20 February 2012

Tanzania: Holili Township Suffers Cattle Influx, Water Shortage

Rombo — AN influx of cattle in the Holili area of Rombo District is raising concern amongst local authorities and residents in the border precinct.

A sudden increase of livestock in the area, according to residents, is putting pressure on the existing veterinary services in the vicinity that lies along the Tanzania-Kenya borderline made up of Holili and Taveta townships.

"We are experiencing massive environment destruction including soil erosion, deforestation and cases of animals destroying crops, jamming roads and leaving cow dung along their trails," lamented some of the residents at Holili area.

They are bitter with the fact that already Holili suffers acute water shortage and they are now forced to share the scarce liquid

with animals. "People here are forced to cross into Taveta, on the Kenyan side of the border, to fetch water, others travel to as far as Moshi Town to draw water and transport it on trucks either for their own use or for sale," said Mr Saleh Juma, a resident of Holili.

Juma, a farmer who also keeps cattle, said despite the abundant livestock in Holili, cattle dips were almost non-existent and that the Tanzania Social Action Fund (TASAF) had set aside funds for the establishment of the badly needed cattle dips but he wondered why local authorities were not yet constructing the facilities.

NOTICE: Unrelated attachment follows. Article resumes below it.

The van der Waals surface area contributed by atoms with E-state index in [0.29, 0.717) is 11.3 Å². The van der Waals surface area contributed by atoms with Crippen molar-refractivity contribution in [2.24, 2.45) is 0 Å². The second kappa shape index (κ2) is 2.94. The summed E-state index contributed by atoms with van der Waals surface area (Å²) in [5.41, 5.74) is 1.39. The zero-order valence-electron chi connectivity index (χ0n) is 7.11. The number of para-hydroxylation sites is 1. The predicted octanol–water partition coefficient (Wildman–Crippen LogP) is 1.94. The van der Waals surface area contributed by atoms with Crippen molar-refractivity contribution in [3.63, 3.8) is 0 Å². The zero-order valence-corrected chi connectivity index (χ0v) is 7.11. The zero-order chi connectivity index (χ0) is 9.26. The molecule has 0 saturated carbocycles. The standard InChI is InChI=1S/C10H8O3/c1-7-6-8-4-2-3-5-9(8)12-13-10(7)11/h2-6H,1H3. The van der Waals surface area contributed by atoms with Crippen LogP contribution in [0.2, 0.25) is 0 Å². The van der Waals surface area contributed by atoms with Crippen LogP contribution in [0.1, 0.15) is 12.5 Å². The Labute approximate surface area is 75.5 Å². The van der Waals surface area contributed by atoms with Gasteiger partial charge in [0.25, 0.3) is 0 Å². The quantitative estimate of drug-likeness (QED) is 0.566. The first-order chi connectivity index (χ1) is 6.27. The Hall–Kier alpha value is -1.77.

The Rombo District Commissioner, Mr Peter Toima, said the water problems in the area are mainly caused by the dry spell, and the sudden influx of livestock, the DC recommended a joint meeting of area leaders to address the situation.

"There is also the need of local residents here to reduce the number of animals that they own but the area authorities must act to prevent infiltration of livestock from other areas or across the border, into Holili," said Mr Toima.

The DC called for proper land-use plan which will clearly earmark special areas for livestock grazing, land for crop-growing farms,

business and residential precincts. Mr Toima pointed out that, lack of such predefined land-use arrangements is what has been causing many parts of Kilimanjaro region to run into community conflicts, environment destructions as well as fuelling desertification of previously lush-green precinct.

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